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Beyond Being There
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Beyond Being There
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New page wikitext, after the edit (new_wikitext)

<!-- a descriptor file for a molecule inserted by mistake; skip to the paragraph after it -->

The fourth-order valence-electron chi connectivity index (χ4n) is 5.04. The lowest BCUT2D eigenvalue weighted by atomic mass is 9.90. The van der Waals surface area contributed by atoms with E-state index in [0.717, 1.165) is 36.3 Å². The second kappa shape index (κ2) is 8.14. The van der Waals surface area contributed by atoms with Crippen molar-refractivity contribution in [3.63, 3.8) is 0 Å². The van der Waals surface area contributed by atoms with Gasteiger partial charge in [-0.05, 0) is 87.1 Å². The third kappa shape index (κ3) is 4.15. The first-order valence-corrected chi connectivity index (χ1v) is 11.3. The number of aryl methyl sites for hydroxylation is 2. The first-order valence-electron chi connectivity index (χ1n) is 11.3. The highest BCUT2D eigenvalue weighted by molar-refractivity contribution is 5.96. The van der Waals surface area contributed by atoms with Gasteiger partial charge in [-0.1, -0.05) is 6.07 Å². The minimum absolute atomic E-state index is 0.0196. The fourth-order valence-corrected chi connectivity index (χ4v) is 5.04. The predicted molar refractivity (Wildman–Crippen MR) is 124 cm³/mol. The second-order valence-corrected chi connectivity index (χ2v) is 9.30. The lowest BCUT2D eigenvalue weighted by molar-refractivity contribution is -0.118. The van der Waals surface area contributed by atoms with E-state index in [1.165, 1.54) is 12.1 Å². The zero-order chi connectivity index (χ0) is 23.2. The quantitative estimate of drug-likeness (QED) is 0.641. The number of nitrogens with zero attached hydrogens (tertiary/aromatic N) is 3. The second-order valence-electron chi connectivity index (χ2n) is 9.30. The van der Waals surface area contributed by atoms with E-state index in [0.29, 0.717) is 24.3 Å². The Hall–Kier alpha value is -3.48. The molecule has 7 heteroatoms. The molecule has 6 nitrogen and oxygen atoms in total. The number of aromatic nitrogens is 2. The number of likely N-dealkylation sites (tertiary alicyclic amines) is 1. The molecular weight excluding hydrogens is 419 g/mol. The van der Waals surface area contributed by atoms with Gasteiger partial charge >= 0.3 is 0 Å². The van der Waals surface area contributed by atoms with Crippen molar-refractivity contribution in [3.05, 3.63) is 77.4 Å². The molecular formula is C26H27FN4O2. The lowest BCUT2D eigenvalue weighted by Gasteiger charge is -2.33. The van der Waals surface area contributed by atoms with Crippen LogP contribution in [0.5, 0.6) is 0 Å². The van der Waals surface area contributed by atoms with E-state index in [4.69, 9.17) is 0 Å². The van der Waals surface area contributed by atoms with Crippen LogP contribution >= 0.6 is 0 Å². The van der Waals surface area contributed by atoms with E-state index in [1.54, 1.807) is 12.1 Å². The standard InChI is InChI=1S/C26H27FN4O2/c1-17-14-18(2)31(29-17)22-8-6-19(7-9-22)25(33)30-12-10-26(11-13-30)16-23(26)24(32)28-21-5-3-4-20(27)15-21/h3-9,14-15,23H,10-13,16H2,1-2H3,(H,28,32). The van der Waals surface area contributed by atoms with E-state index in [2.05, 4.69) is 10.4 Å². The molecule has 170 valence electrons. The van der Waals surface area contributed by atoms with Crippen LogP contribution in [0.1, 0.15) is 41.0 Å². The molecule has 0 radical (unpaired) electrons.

{{Summary |title=Beyond Being There |authors=Jim Hollan and Scott Stornetta |summary=This is a classic CHI paper that marks a pivot in the field of telecommunications and early social computing from pursuit of technologies that reproduce the phenomenological experience of face-to-face communication---referred to as 'being there' to taking advantage of the strengths of new media in order to provide new mechanisms for meeting underlying communication needs. They introduce a conception of the 'the telecommunication problem', with which to do battle. "To create systems that allow the same richness and variety of interaction, but with distance no longer an issue .... those at a distance should be at no disadvantage to those who are physically present." The history of telecommunications pursues establishing audio and video connections in attempt to create a sense of 'being there'. Two social psychological measures in decreasing order: - social presence :: f2f ---- audio/visual -- audio ---- written and audio visual is closer to audio than to f2f. Are telecom a/v systems ever going to achieve parity with f2f? Their argument is no, people will always prefer f2f. The goal should be instead to use same media when close as when far. 'We must develop tools that go beyond being there' Shoes provide advantages over running barefoot -- they correct problems of our natural condition and enhance performance. Why not telcom to do the same thing? *** Framing human communication: needs, media, mechanisms - needs :: human requirements for communication, e.g. cue variety, feedback, message personalization, being reminded of a need to talk, having a communication channel, turn taking, repair, stylized openings... .... - media :: e.g. physically proximate reality (f2f) - mechanisms :: the ways a medium meets the needs. Mechanisms are tightly coupled to the media. Needs are media independent -- universal. Therefore we should not be committed to reproducing the mechanisms of f2f communication in new media. Imitation will never be as good as the real thing because new and old media have relative strengths. "Focus not on the tele- part, but the commmunication part" Email is a good example because it "exploits the asynchronous nature of the electronic medium rather than attempting to imitate synchronous physical interactions." They are working on a system the call an "ephemeral interest group." This are sites for discussion about a topic or event that are meant to be short lived unlike a normal bulletin board. They aim to lower the cost of creating and disposing of groups in order to create a more informal space. Their goal is for people who use the system to feel more like a part of a community, even if they are not co-located, than people who are elsewhere." They are also working on a sort of personal profile for an individual's network presence. Their aim is to decrease the cost of initiating contact and to support the maintenance of interactions over time. They also raise anonymity, how it may promote truthfulness and affordances not available in F2F. They also propose semi-synchronous mechanisms that might batch synchronous responses to publish them asynchronously. Thinking about semisynchronization might open up new mechanisms. On page 5 they speculate a bit about the cellular future. On page 6 they suggest some ways that CMC might improve upon "unassisted face-to-face interaction." These are clarity by helping to resolve reference ambiguation, feedback (they are thinking about tablet gestures, but these days you might think about emoji), archive (obvious). Finally they suggest that "auditory paper" "will some day,even without the face-to-face component be viewed as having greater social presence than unassisted face-to-face conversations." Next they turn to addressing potential criticisms, they say they are taking an extreme position in order to make their point clear. 1. Imitation has advantages of familiarity, but imperfect imitations will still be unfamiliar. 2. Cultural change is required to use new media, but culture can change to incorporate new media mechanisms if they "provide better ways of meeting underlying requirements". 3. F2F affords rich intersubjectivity, but there isn't any reason that intersubjectivity cannot be provided in other ways. Disabling intersubjectivity can be useful since participating in intersubjetivity is demanding. In conclusion they summarize their argument, emphasizing the importance of understanding fundamental communication needs that are "not ideally met in the medium of physical proximity" and working on mechanisms that leverage new media to meet these needs. We don't need to abolish distance, but rather abolish "our current concept of 'being there'" |relevance=This paper was a very big deal in the field of human computer interaction. It was highly prescient, anticipating profiles, ephemeral message boards, the importance of anonymity, and mobile computing. |journal=CHI '92 |pub_date=1992 |subject=Computer Science }}
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